June 22, 2002
1) Coreopsis 'Early Sun'. Commonly called Tickseed. First bloom.
2) Rose 'Abraham Darby'. First flush of bloom is over, now it will repeat.
3) Bane of my existence. But pretty anyway. Blooms of the garden rogue,
4) On the steps from the drive to the lower level, growing in the lush
jungle that sprang up there are wild Foxglove (digitalis).
1) One of the clematis that I planted to grow through this apple tree, which
never produces. The other is white. I don't remember the names.
2) A climbing rose that was planted at the edge of my vegetable garden,
intending for it to climb the cherry tree, but it was overwhelmed by
blackberries. A little bit of it survives but is probably growing off the
hardy root stock. I thought it was Zepherine Drouhan. Whatever, it is the
hottest pink I've ever seen in a rose!
3) A love rose in a short shrub. This is Konigen von Danemarck (Queen of
Denmark). It has been totally hidden til last summer, when my husband took
to whacking the brush and pulling huge "stumps" of blackberries. I freed it
from the grip of buttercups (which are about 3' high and thick!) and it fell
over. Maybe next year!
4) Looking up the hill (app. 15 degree slope!) to a clump of foxglove and
the roses Mme Hardy (on the left) and Mme Alfred Carrier (right). You can
even see the one bloom of yellow-orange Asiatic lily in the pot on the deck.
1) a small dark red rose that may be growing from another rootstock, but it
has the look of the Europaena that I had growing here, but it's on the
opposite side of the path from where it was. Probably a sucker. Still,
2) Mme Alfred Carriere, late afternoon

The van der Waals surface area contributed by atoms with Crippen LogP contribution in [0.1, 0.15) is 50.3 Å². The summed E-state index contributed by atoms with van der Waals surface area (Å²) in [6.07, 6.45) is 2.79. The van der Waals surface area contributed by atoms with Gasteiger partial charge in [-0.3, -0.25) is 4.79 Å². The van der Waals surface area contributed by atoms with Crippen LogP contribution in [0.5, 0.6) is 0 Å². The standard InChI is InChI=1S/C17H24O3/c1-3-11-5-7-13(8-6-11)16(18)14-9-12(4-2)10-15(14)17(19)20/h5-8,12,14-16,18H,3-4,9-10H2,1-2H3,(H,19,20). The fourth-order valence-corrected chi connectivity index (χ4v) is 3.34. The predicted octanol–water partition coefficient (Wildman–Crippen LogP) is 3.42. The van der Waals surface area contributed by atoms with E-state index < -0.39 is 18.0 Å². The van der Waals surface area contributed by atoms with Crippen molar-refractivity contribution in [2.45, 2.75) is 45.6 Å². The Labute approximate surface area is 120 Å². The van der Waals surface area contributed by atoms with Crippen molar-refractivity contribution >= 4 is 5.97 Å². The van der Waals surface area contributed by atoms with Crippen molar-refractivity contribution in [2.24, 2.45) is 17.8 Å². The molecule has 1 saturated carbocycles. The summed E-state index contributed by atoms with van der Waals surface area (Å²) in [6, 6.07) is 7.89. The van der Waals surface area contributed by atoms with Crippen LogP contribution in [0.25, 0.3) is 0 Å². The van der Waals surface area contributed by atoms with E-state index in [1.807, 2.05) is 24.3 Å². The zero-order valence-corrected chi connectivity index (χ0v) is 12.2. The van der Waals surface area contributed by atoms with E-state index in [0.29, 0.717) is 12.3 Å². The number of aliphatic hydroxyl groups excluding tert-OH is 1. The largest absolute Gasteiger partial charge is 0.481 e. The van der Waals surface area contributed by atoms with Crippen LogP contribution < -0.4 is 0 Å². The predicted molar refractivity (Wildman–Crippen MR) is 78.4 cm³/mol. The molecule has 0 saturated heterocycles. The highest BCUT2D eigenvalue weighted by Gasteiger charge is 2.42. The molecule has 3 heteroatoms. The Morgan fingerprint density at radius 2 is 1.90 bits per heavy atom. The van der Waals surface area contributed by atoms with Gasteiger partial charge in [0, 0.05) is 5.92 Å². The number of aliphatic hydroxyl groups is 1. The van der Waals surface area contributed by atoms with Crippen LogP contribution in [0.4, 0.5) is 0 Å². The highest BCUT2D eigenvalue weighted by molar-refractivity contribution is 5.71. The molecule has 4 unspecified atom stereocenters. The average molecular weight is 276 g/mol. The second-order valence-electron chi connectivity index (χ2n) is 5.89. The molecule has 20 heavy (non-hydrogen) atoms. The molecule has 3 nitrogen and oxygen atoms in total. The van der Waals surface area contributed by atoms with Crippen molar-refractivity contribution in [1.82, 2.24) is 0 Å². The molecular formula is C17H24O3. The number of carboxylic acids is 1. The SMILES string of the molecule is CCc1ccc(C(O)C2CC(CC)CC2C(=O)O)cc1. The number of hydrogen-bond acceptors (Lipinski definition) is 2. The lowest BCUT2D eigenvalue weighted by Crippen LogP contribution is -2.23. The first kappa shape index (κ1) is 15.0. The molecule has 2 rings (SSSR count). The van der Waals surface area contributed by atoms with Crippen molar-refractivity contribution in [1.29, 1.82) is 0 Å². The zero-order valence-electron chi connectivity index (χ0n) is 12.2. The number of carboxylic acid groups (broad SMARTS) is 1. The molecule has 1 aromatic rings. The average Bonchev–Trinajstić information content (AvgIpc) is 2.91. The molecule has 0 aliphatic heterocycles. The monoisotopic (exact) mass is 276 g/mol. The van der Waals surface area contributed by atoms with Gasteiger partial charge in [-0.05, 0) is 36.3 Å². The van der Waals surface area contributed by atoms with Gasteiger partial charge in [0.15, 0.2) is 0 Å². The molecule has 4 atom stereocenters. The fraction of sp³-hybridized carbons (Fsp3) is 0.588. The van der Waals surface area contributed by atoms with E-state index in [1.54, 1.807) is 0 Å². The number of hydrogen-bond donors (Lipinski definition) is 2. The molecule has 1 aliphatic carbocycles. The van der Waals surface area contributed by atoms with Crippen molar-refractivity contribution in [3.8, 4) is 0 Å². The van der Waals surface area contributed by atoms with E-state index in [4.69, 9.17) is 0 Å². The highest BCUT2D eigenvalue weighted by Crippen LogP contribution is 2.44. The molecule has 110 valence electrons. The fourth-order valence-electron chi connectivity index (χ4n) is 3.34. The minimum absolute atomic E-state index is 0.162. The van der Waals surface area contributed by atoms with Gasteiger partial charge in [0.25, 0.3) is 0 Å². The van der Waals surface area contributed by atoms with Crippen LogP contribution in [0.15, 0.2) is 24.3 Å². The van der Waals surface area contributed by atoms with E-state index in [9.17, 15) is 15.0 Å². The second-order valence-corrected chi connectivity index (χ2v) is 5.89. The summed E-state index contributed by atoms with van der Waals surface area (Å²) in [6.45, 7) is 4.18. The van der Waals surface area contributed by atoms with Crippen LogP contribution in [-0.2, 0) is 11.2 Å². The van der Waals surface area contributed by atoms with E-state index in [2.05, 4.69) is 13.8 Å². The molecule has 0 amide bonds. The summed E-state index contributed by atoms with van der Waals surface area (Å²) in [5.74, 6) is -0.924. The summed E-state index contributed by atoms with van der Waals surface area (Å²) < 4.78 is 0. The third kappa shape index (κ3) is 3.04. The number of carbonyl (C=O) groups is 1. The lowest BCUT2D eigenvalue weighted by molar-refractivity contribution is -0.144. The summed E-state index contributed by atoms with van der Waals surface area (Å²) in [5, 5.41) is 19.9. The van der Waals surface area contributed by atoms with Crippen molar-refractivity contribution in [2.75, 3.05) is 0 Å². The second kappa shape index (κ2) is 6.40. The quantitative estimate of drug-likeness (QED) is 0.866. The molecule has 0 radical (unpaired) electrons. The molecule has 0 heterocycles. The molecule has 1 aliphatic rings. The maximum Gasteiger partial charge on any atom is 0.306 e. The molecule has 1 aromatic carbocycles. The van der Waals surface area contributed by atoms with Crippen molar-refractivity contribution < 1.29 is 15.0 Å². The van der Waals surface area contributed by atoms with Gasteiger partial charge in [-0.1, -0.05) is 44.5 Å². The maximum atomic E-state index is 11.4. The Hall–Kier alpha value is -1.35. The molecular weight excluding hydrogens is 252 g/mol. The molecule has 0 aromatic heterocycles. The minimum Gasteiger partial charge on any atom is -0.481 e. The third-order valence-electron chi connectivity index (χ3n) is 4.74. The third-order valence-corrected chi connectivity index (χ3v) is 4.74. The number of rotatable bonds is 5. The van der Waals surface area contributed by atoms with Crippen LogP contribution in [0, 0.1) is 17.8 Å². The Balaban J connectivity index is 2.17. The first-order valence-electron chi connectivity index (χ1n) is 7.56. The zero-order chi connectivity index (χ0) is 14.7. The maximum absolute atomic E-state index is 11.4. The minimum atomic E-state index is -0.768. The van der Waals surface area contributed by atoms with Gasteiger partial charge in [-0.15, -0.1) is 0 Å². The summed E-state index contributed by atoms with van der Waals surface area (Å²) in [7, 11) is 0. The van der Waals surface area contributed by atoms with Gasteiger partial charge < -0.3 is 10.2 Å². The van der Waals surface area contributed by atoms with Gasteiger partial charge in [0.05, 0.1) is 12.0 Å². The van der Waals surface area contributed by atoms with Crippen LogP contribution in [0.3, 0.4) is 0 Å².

3) Mme Hardy, late afternoon. This rose, which is called a pillar rose, has
been using a lilac to get up high. Being over the drain field, I can't go
digging down and putting in a trellis or pillar to wind it around.
4) Sweet William. I love this flower. It comes in a tremendous assortment
of variations. This seems to be the only one I have left. They are
biennials, growing one year and blooming the next. I used to have it sown
up and down the private road, but now the neighbor mows the verges and has
pretty well wiped it out.
1) The wild flower Herb Robert. I love this plant. It is full of pinkish
blooms and when it dies back in the summer, the lacy leaves put on fall
2) The only bloom so far of Cornelia. A small, dainty cream colored old
rose. The blooms are about 1.5" across
3, 4) The rose "Topaz Jewel" (which translates into "many thorns" )
never fails to move me. It is a largish, upright shrub, an old rugosa rose,
that starts out with yellow buds and blooms that fade to almost white at
1) The branches of a mock orange drooping down to meet the rising
cranesbill. That is a Blue Spruce to the right.
2) Planted to hold a bank north of the house, you can see heather, mixing
with salal, including some salal blossoms and the a blooming sedum (yellow
flowers) along with Herb Robert.
3) More of the bank, showing Thyme blooming among the sedum with
Kinnickkinnick (Bearberry) behind on the left.
4) More of Topaz Jewel, with the rose 'Vanity' sprawling about 15' behind
it, smother a lilac and a forsythia.
5) An unknown (or unnamed?) Asiatic lily, growing in 16" diameter pot on
the deck. The only place where the mice haven't found them.